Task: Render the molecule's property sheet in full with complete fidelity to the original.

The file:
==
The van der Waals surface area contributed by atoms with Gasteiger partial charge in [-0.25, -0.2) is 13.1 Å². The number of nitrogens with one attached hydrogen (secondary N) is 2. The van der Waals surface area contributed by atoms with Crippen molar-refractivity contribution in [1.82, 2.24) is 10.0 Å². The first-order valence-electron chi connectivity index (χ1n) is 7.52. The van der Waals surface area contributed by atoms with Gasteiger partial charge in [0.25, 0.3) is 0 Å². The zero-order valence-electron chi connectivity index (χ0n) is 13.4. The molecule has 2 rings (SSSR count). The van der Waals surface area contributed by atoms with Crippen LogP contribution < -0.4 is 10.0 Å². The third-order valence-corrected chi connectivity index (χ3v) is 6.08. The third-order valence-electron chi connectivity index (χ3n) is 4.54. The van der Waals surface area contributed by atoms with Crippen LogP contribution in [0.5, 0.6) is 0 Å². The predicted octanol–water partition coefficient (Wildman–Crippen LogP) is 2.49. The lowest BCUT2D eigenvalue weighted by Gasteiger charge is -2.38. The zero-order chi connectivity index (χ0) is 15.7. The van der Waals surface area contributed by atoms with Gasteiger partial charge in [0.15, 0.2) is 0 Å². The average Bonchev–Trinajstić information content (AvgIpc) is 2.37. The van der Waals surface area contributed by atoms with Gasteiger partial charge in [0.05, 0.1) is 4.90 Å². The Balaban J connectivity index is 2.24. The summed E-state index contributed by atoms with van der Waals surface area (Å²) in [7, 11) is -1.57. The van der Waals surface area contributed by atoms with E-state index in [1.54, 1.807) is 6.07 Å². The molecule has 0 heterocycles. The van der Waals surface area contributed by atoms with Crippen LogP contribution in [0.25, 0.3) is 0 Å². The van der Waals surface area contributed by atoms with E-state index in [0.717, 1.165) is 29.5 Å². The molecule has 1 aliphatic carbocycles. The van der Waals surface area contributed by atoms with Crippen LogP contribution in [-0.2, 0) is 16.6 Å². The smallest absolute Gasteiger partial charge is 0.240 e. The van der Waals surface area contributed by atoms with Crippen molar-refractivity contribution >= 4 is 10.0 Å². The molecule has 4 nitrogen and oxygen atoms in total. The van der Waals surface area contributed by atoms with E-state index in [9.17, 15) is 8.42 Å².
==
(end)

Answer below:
The van der Waals surface area contributed by atoms with Gasteiger partial charge in [-0.25, -0.2) is 13.1 Å². The number of nitrogens with one attached hydrogen (secondary N) is 2. The van der Waals surface area contributed by atoms with Crippen molar-refractivity contribution in [1.82, 2.24) is 10.0 Å². The first-order valence-electron chi connectivity index (χ1n) is 7.52. The van der Waals surface area contributed by atoms with Gasteiger partial charge in [0.25, 0.3) is 0 Å². The zero-order valence-electron chi connectivity index (χ0n) is 13.4. The molecule has 2 rings (SSSR count). The van der Waals surface area contributed by atoms with Crippen LogP contribution < -0.4 is 10.0 Å². The third-order valence-corrected chi connectivity index (χ3v) is 6.08. The third-order valence-electron chi connectivity index (χ3n) is 4.54. The van der Waals surface area contributed by atoms with Crippen LogP contribution in [0.5, 0.6) is 0 Å². The predicted octanol–water partition coefficient (Wildman–Crippen LogP) is 2.49. The lowest BCUT2D eigenvalue weighted by Gasteiger charge is -2.38. The zero-order chi connectivity index (χ0) is 15.7. The van der Waals surface area contributed by atoms with Gasteiger partial charge in [0.15, 0.2) is 0 Å². The average Bonchev–Trinajstić information content (AvgIpc) is 2.37. The van der Waals surface area contributed by atoms with Gasteiger partial charge in [0.05, 0.1) is 4.90 Å². The Balaban J connectivity index is 2.24. The summed E-state index contributed by atoms with van der Waals surface area (Å²) in [7, 11) is -1.57. The van der Waals surface area contributed by atoms with E-state index in [1.54, 1.807) is 6.07 Å². The molecule has 0 heterocycles. The van der Waals surface area contributed by atoms with Crippen LogP contribution in [0.25, 0.3) is 0 Å². The van der Waals surface area contributed by atoms with E-state index in [0.717, 1.165) is 29.5 Å². The molecule has 1 aliphatic carbocycles. The van der Waals surface area contributed by atoms with Crippen LogP contribution in [-0.2, 0) is 16.6 Å². The smallest absolute Gasteiger partial charge is 0.240 e. The van der Waals surface area contributed by atoms with Crippen molar-refractivity contribution >= 4 is 10.0 Å². The molecule has 4 nitrogen and oxygen atoms in total. The van der Waals surface area contributed by atoms with E-state index in [9.17, 15) is 8.42 Å².